“I was asked what effective measure could be taken to prevent such opportunistic political betrayal of the people’s confidence. I replied that the most effective way would be for the enactment of a law requiring a Member of Parliament to vacate his seat and cause a by-election to be held on his resignation or expulsion from the Party on whose ticket he was originally elected. I promised to move a private member’s bill on this matter considering its importance.
“Such a Bill is important so as to ensure the political integrity of elected MPs and to prevent political corruption.
“Nothing disgusts the Malaysian public more than to see MPs or State Assemblymen elected on one party’s ticket and then betray the Party and the people’s trust by switching parties. This makes them very little different from con-men. Such practices debase politics, and strengthen the general impression that ‘politics is dirty’, when it is the dirty people who get into politics to make politics dirty.
“The defection of MPs or State Assemblymen from parties on whose ticket they got elected is most undesirable and unethical, because they are elected not because of their personal qualities, but because of the Party they represent. Such practices also permit elected politicians to be bought and sold as if they are on the market place.
“If an elected MP resigns or is expelled from the Party on whose ticket he was originally elected, then he should resign his seat and cause a by-election to be held. If the resignation and expulsion is over a matter of political principle which has the support of the people, then the MP or State Assemblymen concerned should have no qualms about getting re-elected…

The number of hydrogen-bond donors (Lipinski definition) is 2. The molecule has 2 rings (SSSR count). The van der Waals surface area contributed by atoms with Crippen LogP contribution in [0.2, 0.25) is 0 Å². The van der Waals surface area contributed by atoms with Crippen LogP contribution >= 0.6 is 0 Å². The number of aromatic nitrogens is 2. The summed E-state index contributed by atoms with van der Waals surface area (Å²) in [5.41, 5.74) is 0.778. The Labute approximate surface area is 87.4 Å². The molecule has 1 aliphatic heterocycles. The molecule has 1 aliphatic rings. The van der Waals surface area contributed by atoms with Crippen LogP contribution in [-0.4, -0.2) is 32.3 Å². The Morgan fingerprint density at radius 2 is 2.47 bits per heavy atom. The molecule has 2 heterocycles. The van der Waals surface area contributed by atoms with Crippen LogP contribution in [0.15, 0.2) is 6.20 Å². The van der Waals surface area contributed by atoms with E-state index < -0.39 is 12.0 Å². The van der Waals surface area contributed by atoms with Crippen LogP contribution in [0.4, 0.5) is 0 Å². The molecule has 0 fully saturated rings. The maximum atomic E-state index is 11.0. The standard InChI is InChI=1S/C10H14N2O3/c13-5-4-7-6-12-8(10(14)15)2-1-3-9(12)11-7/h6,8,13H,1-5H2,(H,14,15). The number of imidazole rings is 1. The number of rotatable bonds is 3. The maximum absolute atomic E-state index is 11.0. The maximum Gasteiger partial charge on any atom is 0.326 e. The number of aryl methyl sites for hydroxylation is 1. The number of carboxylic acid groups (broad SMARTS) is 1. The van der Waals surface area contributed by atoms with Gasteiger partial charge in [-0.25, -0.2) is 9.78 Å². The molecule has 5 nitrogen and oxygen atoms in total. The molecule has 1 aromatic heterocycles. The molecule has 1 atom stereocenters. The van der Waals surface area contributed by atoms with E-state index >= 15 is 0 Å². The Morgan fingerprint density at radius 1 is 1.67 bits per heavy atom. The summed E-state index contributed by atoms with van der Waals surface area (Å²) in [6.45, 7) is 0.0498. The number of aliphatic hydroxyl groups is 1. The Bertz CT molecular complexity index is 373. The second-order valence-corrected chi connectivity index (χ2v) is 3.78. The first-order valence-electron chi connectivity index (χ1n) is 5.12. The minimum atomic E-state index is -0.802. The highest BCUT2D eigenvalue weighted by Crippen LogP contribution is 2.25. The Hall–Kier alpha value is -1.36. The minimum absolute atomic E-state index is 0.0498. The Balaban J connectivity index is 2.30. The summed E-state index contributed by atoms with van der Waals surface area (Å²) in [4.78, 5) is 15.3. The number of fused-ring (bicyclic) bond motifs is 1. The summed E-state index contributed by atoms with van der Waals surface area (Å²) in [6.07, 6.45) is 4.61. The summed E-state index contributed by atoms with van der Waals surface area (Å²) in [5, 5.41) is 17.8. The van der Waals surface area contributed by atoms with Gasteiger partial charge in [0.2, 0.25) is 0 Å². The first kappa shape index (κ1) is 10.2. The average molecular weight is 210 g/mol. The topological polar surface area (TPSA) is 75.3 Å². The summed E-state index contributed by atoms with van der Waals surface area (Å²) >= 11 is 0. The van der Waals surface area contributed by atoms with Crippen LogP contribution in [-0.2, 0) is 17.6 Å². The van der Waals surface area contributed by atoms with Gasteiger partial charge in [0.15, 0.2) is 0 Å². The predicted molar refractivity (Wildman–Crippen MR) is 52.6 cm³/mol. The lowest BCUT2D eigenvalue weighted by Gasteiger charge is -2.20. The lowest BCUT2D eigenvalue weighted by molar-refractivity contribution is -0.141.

“A law which I am proposing will uphold political integrity of MPs and be a serious deterrent to political corruption. Those who wish to see a cleaner political atmosphere should give it support.”
In fear of MPs resigning on grounds of principle causing by-elections to be held, in 1990, the then Prime Minister Datuk Seri Dr. Mahathir Mohamad abused the UMNO/BN command of two-thirds parliamentary majority to amend the Constitution providing for a new Article 48(6) which stipulates:
“48(6) – A person who resigns his membership of the House of Representatives shall, for a period of five years beginning with the date on which his resignation takes effect, be disqualified from being a member of the House of Representatives.”
Article 48(6) of the Constitution will have to be revoked if any anti-party hopping legislation is to take full effect – allowing any MP or State Assembly member who resigns on matters of political principle to be able to seek a new mandate from his or her voters by contesting in a by-election.
I have no doubt that both Wilfred Bumburing and Lajim Ukiin would be prepared to resign their parliamentary seats for by-elections to be held to submit to their constituents to secure their support and a new mandate for their political decision to leave the Barisan Nasional and support Pakatan Rakyat – if they are not barred by Mahathir’s Article 48(6) from recontesting a by-election for the next five years.